Mayor Rawlings-Blake Announces Housing of 1.1K Baltimore Homeless Individuals, Part of National 100K Homes Campaign

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Brandon M. Scott
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Mayor Rawlings-Blake Announces Housing of 1.1K Baltimore Homeless Individuals, Part of National 100K Homes Campaign

National Campaign Seeks to House 100K Chronically Homeless Individuals

BALTIMORE, Md. (June 11, 2014)—Today, Mayor Stephanie Rawlings-Blake joined the Home for Good Campaign to announce the housing of 1,085 homeless individuals in Baltimore City as part of the national 100,000 Homes Campaign, which, today, reached its four-year goal of helping communities house 100,000 chronically homeless Americans. That number includes more than 30,000 veterans and represents an estimated annual taxpayer savings of $1.3 billion.

Between 2010 and today, the number of Americans experiencing chronic homelessness has dropped from 109,812 to 92,593. In the same time, veteran homelessness has declined by 24 percent to 58,063. Baltimore City is contributing to the continued downward trend in homelessness nationally.

“Housing First is a central component of The Journey Home—Baltimore’s plan to end homelessness,” said Mayor Rawlings-Blake. “The work of the Home for Good campaign moves us closer to fulfilling our vision that homelessness in Baltimore will be rare and brief; however, we know that this work continues well beyond the 100,000 milestone.”

After joining the national campaign in July 2010, Baltimore City is now a member of its elite “2.5% Club,” which is a group of 57 communities nationwide that are on track to end chronic homelessness outright within three years.

“The 100,000 Homes Campaign matters because it shows that ending homelessness is possible and measurable,” said 100,000 Homes Campaign Director Becky Kanis. “These communities have shown that no one is beyond help or out of reach. Those are just stories we tell ourselves to avoid taking action. By using data and getting smarter about how we work, we can solve this problem and eliminate the national tragedy of homelessness.”

Communities participating in the 100,000 Homes Campaign have achieved success by changing their processes in four ways:

  • They take steps to identify their homeless neighbors by name and build a file on each person’s housing needs.
  • They prioritize their most vulnerable homeless neighbors for the first permanent housing available. This includes those who have been homeless for extended periods of time and those who face serious health conditions associated with an increased risk of death on the streets.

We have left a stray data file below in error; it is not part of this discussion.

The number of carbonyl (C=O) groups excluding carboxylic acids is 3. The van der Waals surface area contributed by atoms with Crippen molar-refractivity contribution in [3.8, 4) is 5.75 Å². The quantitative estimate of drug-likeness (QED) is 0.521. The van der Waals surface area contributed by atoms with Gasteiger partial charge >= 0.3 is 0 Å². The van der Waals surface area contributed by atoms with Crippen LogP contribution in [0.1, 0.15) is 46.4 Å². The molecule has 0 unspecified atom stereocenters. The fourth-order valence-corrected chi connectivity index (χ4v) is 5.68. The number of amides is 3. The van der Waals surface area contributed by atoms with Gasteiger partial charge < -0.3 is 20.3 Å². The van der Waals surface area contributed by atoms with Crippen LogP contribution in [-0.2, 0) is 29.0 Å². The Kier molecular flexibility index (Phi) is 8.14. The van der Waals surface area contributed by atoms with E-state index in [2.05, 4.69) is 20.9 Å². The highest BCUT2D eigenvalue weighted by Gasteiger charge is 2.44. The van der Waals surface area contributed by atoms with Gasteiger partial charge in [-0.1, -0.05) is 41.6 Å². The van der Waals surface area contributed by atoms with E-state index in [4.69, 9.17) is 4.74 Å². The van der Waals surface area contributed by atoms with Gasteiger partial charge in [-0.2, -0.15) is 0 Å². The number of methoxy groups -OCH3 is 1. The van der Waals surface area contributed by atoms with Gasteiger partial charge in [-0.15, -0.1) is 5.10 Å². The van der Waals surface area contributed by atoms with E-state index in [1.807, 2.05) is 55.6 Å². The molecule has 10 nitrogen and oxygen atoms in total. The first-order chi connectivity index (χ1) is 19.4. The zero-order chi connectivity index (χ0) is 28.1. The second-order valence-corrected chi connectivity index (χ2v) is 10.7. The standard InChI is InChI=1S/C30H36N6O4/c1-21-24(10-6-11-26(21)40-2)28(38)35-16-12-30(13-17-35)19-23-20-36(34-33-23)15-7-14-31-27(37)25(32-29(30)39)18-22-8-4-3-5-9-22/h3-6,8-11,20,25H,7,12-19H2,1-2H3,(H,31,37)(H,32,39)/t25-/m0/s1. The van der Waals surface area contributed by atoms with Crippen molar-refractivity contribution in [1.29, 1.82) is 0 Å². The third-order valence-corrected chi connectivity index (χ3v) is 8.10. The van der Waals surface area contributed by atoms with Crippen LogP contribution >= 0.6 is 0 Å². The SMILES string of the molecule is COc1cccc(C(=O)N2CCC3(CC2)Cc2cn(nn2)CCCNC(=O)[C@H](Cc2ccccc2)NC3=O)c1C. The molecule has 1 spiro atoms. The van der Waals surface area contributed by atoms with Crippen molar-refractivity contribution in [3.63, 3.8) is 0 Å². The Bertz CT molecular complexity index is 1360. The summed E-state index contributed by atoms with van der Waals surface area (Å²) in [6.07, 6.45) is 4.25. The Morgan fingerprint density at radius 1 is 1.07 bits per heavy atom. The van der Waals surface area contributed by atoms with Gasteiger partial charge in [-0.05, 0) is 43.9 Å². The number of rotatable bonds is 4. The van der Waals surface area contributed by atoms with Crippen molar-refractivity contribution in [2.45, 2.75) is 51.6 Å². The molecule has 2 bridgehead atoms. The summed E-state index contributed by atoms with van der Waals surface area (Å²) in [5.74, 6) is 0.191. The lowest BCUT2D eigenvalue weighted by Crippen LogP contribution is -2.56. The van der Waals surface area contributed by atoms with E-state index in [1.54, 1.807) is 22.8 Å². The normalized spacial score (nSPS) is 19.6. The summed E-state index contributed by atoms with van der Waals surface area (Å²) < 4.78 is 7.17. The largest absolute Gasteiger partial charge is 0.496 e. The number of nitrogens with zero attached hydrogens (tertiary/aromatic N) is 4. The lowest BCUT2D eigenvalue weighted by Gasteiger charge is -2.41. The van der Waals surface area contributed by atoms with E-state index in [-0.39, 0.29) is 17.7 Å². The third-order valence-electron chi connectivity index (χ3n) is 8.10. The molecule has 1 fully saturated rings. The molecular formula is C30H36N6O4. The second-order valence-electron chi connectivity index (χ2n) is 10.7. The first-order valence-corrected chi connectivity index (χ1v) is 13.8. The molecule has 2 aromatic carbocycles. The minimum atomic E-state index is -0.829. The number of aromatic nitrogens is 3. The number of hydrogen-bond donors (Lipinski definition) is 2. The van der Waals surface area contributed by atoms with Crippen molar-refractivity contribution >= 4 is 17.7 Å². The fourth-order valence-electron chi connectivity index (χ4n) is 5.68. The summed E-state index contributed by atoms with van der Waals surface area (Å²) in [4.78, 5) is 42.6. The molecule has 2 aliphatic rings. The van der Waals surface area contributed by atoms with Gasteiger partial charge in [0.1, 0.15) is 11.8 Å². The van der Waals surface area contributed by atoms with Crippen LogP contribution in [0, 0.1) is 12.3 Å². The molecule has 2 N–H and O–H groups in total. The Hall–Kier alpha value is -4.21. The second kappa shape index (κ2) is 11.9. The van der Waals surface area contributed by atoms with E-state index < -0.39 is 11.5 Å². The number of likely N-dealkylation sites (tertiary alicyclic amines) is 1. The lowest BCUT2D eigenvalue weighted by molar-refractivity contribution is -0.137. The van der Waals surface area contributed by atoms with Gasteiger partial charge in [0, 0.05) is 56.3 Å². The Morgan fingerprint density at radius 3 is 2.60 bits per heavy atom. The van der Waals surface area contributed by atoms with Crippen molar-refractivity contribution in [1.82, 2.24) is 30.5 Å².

• They adopt the evidence-based Housing First approach, which offers individuals and families immediate access to permanent housing and combines housing with wrap-around supportive services.
  • They use data to streamline their local housing systems and track their monthly progress toward ending homelessness. All communities work toward a goal of housing at least 2.5% of their chronically homeless population each month.

Baltimore City is housing approximately 4% of its chronically homeless population each month. The Home for Good campaign will continue to mobilize people and resources to house Baltimore’s most vulnerable homeless neighbors.

Coordinated by Community Solutions, the 100,000 Homes Campaign is a national movement of more than 230 communities working together to find and house 100,000 of their most vulnerable, chronically homeless neighbors by July 31, 2014.

Since the campaign’s launch in July of 2010, participating communities have found permanent housing for more than 100,000 of their homeless neighbors, including more than 30,000 veterans, at an estimated cost savings to taxpayers of $1.3 billion. The campaign is led by former U.S. Army Captain Becky Kanis of Community Solutions. Learn more at and

The Home for Good Campaign is Baltimore City’s chapter of the 100,000 Homes Campaign. This chapter is supported through the Journey Home, Baltimore’s plan to end homelessness, and is facilitated by the Mayor’s Office of Human Services, Homeless Services Program. The workgroup’s mission is to end chronic homelessness in Baltimore by the end of 2015.

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